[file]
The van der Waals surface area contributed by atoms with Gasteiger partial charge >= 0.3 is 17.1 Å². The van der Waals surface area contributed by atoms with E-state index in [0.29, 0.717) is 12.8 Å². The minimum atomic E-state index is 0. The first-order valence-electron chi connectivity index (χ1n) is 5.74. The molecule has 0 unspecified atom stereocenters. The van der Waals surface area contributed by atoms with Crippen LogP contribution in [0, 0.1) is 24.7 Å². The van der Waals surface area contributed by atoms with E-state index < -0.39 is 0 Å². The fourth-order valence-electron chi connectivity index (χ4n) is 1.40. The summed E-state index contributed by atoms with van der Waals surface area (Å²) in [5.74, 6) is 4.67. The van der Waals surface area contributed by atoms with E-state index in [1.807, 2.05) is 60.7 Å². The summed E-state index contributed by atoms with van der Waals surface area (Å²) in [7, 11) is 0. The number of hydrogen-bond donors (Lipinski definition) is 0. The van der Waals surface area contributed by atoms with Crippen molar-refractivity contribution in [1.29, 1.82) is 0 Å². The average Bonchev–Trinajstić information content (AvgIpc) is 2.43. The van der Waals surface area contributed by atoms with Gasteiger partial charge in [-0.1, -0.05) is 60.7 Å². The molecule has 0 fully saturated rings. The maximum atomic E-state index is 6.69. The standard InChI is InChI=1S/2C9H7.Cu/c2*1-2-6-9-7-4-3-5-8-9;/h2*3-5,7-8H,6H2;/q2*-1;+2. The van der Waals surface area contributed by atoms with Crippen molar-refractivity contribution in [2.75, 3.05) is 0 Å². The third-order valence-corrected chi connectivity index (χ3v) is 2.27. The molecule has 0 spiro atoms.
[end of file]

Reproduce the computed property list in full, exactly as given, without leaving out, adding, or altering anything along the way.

The van der Waals surface area contributed by atoms with Gasteiger partial charge >= 0.3 is 17.1 Å². The van der Waals surface area contributed by atoms with E-state index in [0.29, 0.717) is 12.8 Å². The minimum atomic E-state index is 0. The first-order valence-electron chi connectivity index (χ1n) is 5.74. The molecule has 0 unspecified atom stereocenters. The van der Waals surface area contributed by atoms with Crippen LogP contribution in [0, 0.1) is 24.7 Å². The van der Waals surface area contributed by atoms with E-state index < -0.39 is 0 Å². The fourth-order valence-electron chi connectivity index (χ4n) is 1.40. The summed E-state index contributed by atoms with van der Waals surface area (Å²) in [5.74, 6) is 4.67. The van der Waals surface area contributed by atoms with E-state index in [1.807, 2.05) is 60.7 Å². The summed E-state index contributed by atoms with van der Waals surface area (Å²) in [7, 11) is 0. The number of hydrogen-bond donors (Lipinski definition) is 0. The van der Waals surface area contributed by atoms with Crippen molar-refractivity contribution in [1.29, 1.82) is 0 Å². The average Bonchev–Trinajstić information content (AvgIpc) is 2.43. The van der Waals surface area contributed by atoms with Gasteiger partial charge in [-0.1, -0.05) is 60.7 Å². The molecule has 0 fully saturated rings. The maximum atomic E-state index is 6.69. The standard InChI is InChI=1S/2C9H7.Cu/c2*1-2-6-9-7-4-3-5-8-9;/h2*3-5,7-8H,6H2;/q2*-1;+2. The van der Waals surface area contributed by atoms with Crippen molar-refractivity contribution in [2.75, 3.05) is 0 Å². The third-order valence-corrected chi connectivity index (χ3v) is 2.27. The molecule has 0 spiro atoms.